With their long necks, regality and exotic features, you would think we were describing a monarch from a far-off land. In reality? We’re talking about the Serengeti cat — a brilliant breed worthy of being a royal herself!
The Serengeti cat was inspired by the wild African serval, but she’s not wild herself. The breed was created by Karen Sausman, a conservation biologist and owner of California’s Kingsmark Cattery. A cross between an Oriental Shorthair and a Bengal, the Serengeti cat is 100 percent domestic. Sausman is strongly opposed to the keeping of wild animals, which is why creating the Serengeti was so important to her. She believed establishing a domestic cat with truly wild, exotic looks would dissuade feline fanciers from seeking out true wild hybrids.
The Serengeti cat holds her medium-sized frame in a fashion fit for a queen. Though strong and muscular, she is lithe and graceful, with a posture that could rival that of a ballerina and long legs that would make a supermodel green with envy!
Though felines are frequently seen with ears that sport points, and eyes that naturally slant, the Serengeti catstands in a class of her own with oversized ears that are rounded and large, circular eyes in bright gold or amber hues.
The Serengeti cat’s coat is short, smooth, sleek and feels like silk to the touch. Coat colors can be found in silver-spotted tabby, lavender, smoke, brown-spotted tabby, snow and solid black (melanistic), with widely-spaced spots appearing in black or dark brown shades.
You might think that a solid black coat would indicate that the cat is without spots, but you’d be wrong! Melanistic Serengetis have a mystical quality known as ‘ghost spotting’ — a black spotted pattern (with rings on the tail) that is barely discernible to the eye. These black beauties always have black noses, making them look like a little black jaguar!
Though you should never judge a book by its cover — and looks can be deceiving — when it comes to the Serengeti cat, you are 100 percent correct! This little lady is every bit as wild in personality as she is in looks. Her favorite pastimes include running and climbing, and while she looks like a cat fit for the jungle, her activity level is more akin to that of the Energizer Bunny!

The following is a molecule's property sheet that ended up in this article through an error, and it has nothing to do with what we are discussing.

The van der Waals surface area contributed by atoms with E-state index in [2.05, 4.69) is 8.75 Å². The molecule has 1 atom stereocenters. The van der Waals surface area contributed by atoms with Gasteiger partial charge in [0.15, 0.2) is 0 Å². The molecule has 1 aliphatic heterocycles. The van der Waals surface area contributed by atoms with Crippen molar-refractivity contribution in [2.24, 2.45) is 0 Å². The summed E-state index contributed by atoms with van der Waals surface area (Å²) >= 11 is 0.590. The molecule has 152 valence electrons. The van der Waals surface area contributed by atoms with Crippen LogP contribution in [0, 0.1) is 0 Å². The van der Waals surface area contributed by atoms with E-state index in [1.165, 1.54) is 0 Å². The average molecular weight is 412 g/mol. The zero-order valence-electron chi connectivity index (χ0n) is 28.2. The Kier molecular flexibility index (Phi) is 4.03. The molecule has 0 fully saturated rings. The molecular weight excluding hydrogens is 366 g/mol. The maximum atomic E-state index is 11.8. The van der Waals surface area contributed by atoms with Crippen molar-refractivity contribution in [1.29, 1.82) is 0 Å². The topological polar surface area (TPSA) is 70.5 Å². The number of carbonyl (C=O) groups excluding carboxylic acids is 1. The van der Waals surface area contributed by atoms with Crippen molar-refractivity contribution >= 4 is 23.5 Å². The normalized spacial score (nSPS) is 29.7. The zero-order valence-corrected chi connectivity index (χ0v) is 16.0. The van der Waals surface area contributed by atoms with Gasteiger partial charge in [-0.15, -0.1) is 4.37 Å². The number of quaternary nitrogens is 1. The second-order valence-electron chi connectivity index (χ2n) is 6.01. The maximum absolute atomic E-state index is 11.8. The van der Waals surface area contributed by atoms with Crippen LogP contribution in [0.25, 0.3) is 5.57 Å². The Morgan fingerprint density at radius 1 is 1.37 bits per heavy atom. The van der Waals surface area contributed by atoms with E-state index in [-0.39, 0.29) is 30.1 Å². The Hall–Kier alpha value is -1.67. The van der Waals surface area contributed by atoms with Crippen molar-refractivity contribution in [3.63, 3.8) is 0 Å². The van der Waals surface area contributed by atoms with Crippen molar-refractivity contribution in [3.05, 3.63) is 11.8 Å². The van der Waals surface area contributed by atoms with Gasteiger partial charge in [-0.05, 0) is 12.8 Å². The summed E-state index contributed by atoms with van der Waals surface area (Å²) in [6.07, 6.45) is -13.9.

The Serengeti cat is a medium-sized cat. Males can weigh between 10 to 15 pounds; while females usually weigh between 8 and 12 pounds.
In addition to being active, the Serengeti cat is a very agile feline who loves to use her long legs as leverage to catapult her onto high perches — the better to observe you from! Even more entertaining? She has the ability to reach incredible speeds and looks like a sleek race car as she zooms through the house!
With so much energy, can a Serengeti be left home alone? Though she does prefer company, don’t worry. She won’t pull a Kevin McCallister when you leave the house — as long as you keep an assortment of cat trees, gyms, perches and toys to keep her occupied. Think of it as a catified version of Disneyland — in your living room.
How is she with people? Practically purrfect in every way! Though outgoing, confident and affectionate, the Serengeti cat takes a bit of time to warm up to newbies (from humans to other animals). Once she gets to know you, however, she thrives with all — from children to canines and felines alike. And she’ll never turn down a warm lap to curl up in or a heavy dose of attention!
Blame it on her Oriental heritage, but the Serengeti cat loves to chat. She’s highly vocal — striking up convos about everything from your day at work to her suggestions on what’s for dinner!
The Serengeti has earned the nickname the “Velcro Cat” for her tendency to stick like glue to the person she deems her BFF!
Thumbnail: Photography ©Serhii Kucer | Alamy Stock Photo.
Erika Sorocco has been writing about cats for more than a decade; and rescuing animals since the age of 3 when she spotted a chipmunk drowning in her backyard kiddie pool. She currently shares her California home with one finicky feline (Gypsy), one crazy pup (Jake), and a collection of sweaters covered in cat hair.
Editor’s note: This article originally appeared in Catster magazine. Have you seen the new Catster print magazine in stores? Or in the waiting area of your vet’s office? Click here to subscribe to Catster and get the bimonthly magazine delivered to your home.